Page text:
But it’s the Crossword Puzzle that he’s most well-known for. Some nine months after the hunt began the culprit was arrested. The handwriting had been matched to a resident of Block 398 – a middle-aged woman working as a seasonal worker on the Baltic Coast.

A male friend of the woman’s daughter fitted the profile of the killer, and eventually confessed to murder and sexual abuse of the boy, and was jailed for life – although after reunification this sentence was reduced because as he was eighteen at the time, he qualified as a juvenile.

He was released in 1999 and died in 2013 – on the day of the 32nd anniversary of his crime.

But – just as in the fictional Stasi Wolf – the real-life case has a final twist. His then girlfriend published what was supposedly a German-language ‘novel’ based on the murder that same year. Prosecutors opened a new case against her, on the grounds of alleged complicity to murder, because her statements in the novel differed from her accounts at the time.

However, she and her publishers insisted her book was fiction – and the case against her was subsequently dropped for lack of evidence.

A huge thank you to David Young for guest posting on the CTG blog today.

STASI WOLF is out now. Here’s the blurb: East Germany, 1975. Karin Müller, sidelined from the murder squad in Berlin, jumps at the chance to be sent south to Halle-Neustadt, where a pair of infant twins have gone missing. But Müller soon finds her problems have followed her. Halle-Neustadt is a new town – the pride of the communist state – and she and her team are forbidden by the Stasi from publicising the disappearances, lest they tarnish the town’s flawless image. Meanwhile, in the eerily nameless streets and tower blocks, a child snatcher lurks, and the clock is ticking to rescue the twins alive . . .”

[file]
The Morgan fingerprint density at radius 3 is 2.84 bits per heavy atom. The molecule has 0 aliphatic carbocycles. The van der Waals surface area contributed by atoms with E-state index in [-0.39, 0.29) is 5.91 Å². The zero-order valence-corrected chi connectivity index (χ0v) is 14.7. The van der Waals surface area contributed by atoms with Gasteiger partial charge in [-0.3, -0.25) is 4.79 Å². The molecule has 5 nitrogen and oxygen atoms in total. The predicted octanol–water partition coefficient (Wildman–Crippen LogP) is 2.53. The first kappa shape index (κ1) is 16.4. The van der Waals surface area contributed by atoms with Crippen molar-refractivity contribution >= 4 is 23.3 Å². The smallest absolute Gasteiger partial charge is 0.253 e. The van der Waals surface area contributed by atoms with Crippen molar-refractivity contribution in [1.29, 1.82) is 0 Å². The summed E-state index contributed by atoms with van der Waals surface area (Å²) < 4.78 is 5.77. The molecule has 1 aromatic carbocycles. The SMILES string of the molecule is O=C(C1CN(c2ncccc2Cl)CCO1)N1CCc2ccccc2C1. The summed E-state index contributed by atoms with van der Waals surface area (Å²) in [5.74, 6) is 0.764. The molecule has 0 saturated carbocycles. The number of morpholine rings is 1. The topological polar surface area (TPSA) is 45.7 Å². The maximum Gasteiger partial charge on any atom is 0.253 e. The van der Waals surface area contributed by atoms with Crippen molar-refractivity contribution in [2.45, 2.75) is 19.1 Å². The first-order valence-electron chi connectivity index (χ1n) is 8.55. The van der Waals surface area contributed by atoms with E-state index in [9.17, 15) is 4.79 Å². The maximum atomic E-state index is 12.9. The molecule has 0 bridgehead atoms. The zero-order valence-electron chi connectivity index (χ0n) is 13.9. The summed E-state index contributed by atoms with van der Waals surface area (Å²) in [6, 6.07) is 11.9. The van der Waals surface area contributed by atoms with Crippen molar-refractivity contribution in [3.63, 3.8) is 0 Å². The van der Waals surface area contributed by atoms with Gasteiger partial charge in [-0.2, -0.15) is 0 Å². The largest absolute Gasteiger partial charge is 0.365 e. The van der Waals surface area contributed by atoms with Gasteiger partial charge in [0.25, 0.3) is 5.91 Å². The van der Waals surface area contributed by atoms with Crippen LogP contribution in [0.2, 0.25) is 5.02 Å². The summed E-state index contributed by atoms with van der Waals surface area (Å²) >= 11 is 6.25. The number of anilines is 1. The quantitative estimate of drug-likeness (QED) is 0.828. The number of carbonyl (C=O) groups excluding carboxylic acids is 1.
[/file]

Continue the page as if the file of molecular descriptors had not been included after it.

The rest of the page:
You can buy STASI WOLF from Amazon HERE

And be sure to check out all the fantastic stops on the STASI WOLF Blog Tour and follow David Young on Twitter @djy_writer

 

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CTG’s CRIME THRILLER CLUB: #DEEPDOWNDEAD VALENTINE #COMP #WIN

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This week valentine’s day happens, and that sounds like a good excuse for a competition to me …

… so everyone who subscribes to my new Crime Thriller Club will be automatically entered into a prize draw with the chance to win this valentine’s prize (pictured) including:

  • A signed copy of DEEP DOWN DEAD
  • A box of valentine’s chocolates from Hotel Chocolat
  • A mini bottle of rose champagne (only to UK entrants, sorry!)
  • A pair of handcuffs (cos nothing says ‘be my valentine’ like a pair of handcuffs right?)

By signing up to the CTG Crime Thriller Club you’ll get access to my eNewsletters with exclusive subscriber competitions, content and will be the first to hear about my book news and events.

It only takes a moment, so CLICK HERE to sign up now to be in with a chance to win!

** This competition closes at 9pm on Sunday 19th February 2017 **

Rules
(1) One entry per subscriber (2) Open worldwide, but champagne will only be posted to UK addresses – sorry! (3) All entrants must be 18 years or over (4) The winner will be drawn at random (5) No cash alternative (6)  The judge’s decision is final and no correspondence will be entered into

CTG HITS THE ROAD: STEPH BROADRIBB TALKS DEEP DOWN DEAD (AND MORE!)

 

I’m thrilled to have been invited to speak on panels at a whole bunch of fabulous crime writing events and festivals this year. While some of the details are still being finalised, I thought I’d give you a heads up on where I’ll be heading between now and May.

Hopefully see you there …

 

6 FEBRUARY at 6.30pm – FIRST MONDAY CRIME at BROWNS, THE JUDGE’S COURT, LONDON

Panel with M.R. Hall, David Young, Sheena Kamal and Steph Broadribb, chaired by Barry Forshaw

Details: https://www.goldsborobooks.com/event/february-first-monday/

 

28 FEBRUARY at 6.30pm – INTERNATIONAL CRIME FICTION EVENT at WATERSTONES LIVERPOOL 1

Orenda Books Roadshow with Kati Hiekkapelto, Michael J. Malone, Antti Tuomainen, Louise Beech, Steph Broadribb, Matt Johnson and Matt Wesolowski

Details: https://www.waterstones.com/events/join-us-for-an-evening-of-international-crime-fiction-writing-with-the-orenda-roadshow/liverpool

 

11 MARCH at 8.15pm – AYE WRITE, GLASGOW

3 Slices of Crime panel with SJI Holliday, Russel McLean and Steph Broadribb chaired by Gordon Brown

Details: http://www.ayewrite.com/Pages/default.aspx

 

25 MARCH – DEAL NOIR, KENT

Panel details tbc

Details: https://dealnoir.wordpress.com/

 

29/30 APRIL – NEWCASTLE NOIR FESTIVAL

Panel details tbc

Details: http://newcastlenoir.blogspot.co.uk/

 

18-21 MAY – CRIMEFEST, BRISTOL

Panel details tbc

Details: http://www.crimefest.com/